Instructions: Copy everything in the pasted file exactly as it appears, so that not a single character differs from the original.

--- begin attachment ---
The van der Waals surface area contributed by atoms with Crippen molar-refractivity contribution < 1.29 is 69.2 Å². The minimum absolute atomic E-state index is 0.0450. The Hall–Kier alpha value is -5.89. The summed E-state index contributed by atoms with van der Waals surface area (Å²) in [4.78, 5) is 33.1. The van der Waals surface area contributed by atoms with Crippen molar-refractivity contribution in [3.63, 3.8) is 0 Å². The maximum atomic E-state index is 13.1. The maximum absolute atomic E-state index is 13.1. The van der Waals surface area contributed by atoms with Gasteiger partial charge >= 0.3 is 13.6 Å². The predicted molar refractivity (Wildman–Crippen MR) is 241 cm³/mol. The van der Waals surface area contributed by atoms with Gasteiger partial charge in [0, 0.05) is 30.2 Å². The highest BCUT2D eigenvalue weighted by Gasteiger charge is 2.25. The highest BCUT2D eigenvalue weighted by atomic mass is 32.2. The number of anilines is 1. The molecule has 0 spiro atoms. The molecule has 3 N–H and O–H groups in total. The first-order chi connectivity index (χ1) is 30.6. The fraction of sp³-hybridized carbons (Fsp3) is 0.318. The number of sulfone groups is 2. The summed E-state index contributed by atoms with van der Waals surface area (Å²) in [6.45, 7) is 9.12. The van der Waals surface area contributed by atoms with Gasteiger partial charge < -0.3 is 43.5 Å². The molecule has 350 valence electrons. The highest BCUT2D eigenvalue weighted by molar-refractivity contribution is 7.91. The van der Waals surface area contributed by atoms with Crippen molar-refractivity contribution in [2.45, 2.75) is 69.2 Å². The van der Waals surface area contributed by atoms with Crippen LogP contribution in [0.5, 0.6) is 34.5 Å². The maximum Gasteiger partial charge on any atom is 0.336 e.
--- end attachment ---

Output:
The van der Waals surface area contributed by atoms with Crippen molar-refractivity contribution < 1.29 is 69.2 Å². The minimum absolute atomic E-state index is 0.0450. The Hall–Kier alpha value is -5.89. The summed E-state index contributed by atoms with van der Waals surface area (Å²) in [4.78, 5) is 33.1. The van der Waals surface area contributed by atoms with Crippen molar-refractivity contribution in [3.63, 3.8) is 0 Å². The maximum atomic E-state index is 13.1. The maximum absolute atomic E-state index is 13.1. The van der Waals surface area contributed by atoms with Gasteiger partial charge >= 0.3 is 13.6 Å². The predicted molar refractivity (Wildman–Crippen MR) is 241 cm³/mol. The van der Waals surface area contributed by atoms with Gasteiger partial charge in [0, 0.05) is 30.2 Å². The highest BCUT2D eigenvalue weighted by Gasteiger charge is 2.25. The highest BCUT2D eigenvalue weighted by atomic mass is 32.2. The number of anilines is 1. The molecule has 0 spiro atoms. The molecule has 3 N–H and O–H groups in total. The first-order chi connectivity index (χ1) is 30.6. The fraction of sp³-hybridized carbons (Fsp3) is 0.318. The number of sulfone groups is 2. The summed E-state index contributed by atoms with van der Waals surface area (Å²) in [6.45, 7) is 9.12. The van der Waals surface area contributed by atoms with Gasteiger partial charge < -0.3 is 43.5 Å². The molecule has 350 valence electrons. The highest BCUT2D eigenvalue weighted by molar-refractivity contribution is 7.91. The van der Waals surface area contributed by atoms with Crippen molar-refractivity contribution in [2.45, 2.75) is 69.2 Å². The van der Waals surface area contributed by atoms with Crippen LogP contribution in [0.5, 0.6) is 34.5 Å². The maximum Gasteiger partial charge on any atom is 0.336 e.